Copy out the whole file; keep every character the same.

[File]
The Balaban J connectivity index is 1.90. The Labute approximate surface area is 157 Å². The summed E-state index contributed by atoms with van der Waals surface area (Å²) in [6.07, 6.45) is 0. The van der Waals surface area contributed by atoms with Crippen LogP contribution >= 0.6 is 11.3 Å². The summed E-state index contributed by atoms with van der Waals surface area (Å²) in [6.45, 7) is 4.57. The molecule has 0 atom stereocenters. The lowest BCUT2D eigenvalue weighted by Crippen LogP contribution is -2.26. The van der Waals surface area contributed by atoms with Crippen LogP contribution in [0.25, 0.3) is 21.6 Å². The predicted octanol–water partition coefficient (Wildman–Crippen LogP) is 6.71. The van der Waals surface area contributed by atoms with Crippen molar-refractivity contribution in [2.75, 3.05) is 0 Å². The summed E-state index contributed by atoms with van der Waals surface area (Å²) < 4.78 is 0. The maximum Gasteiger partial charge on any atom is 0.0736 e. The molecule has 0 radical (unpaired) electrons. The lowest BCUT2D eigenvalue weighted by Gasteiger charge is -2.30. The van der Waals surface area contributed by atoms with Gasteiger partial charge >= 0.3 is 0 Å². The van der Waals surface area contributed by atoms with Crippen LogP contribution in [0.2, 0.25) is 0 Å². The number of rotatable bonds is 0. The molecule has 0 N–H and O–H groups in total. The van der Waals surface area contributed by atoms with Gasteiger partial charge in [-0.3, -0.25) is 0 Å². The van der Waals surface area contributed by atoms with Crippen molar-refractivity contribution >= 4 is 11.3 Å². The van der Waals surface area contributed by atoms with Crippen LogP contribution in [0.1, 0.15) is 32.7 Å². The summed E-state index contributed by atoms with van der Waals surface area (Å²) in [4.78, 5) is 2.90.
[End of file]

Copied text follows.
The Balaban J connectivity index is 1.90. The Labute approximate surface area is 157 Å². The summed E-state index contributed by atoms with van der Waals surface area (Å²) in [6.07, 6.45) is 0. The van der Waals surface area contributed by atoms with Crippen LogP contribution >= 0.6 is 11.3 Å². The summed E-state index contributed by atoms with van der Waals surface area (Å²) in [6.45, 7) is 4.57. The molecule has 0 atom stereocenters. The lowest BCUT2D eigenvalue weighted by Crippen LogP contribution is -2.26. The van der Waals surface area contributed by atoms with Crippen LogP contribution in [0.25, 0.3) is 21.6 Å². The predicted octanol–water partition coefficient (Wildman–Crippen LogP) is 6.71. The van der Waals surface area contributed by atoms with Crippen molar-refractivity contribution in [2.75, 3.05) is 0 Å². The summed E-state index contributed by atoms with van der Waals surface area (Å²) < 4.78 is 0. The maximum Gasteiger partial charge on any atom is 0.0736 e. The molecule has 0 radical (unpaired) electrons. The lowest BCUT2D eigenvalue weighted by Gasteiger charge is -2.30. The van der Waals surface area contributed by atoms with Gasteiger partial charge >= 0.3 is 0 Å². The van der Waals surface area contributed by atoms with Crippen LogP contribution in [0.2, 0.25) is 0 Å². The number of rotatable bonds is 0. The molecule has 0 N–H and O–H groups in total. The van der Waals surface area contributed by atoms with Gasteiger partial charge in [-0.3, -0.25) is 0 Å². The van der Waals surface area contributed by atoms with Crippen molar-refractivity contribution >= 4 is 11.3 Å². The van der Waals surface area contributed by atoms with Crippen LogP contribution in [0.1, 0.15) is 32.7 Å². The summed E-state index contributed by atoms with van der Waals surface area (Å²) in [4.78, 5) is 2.90.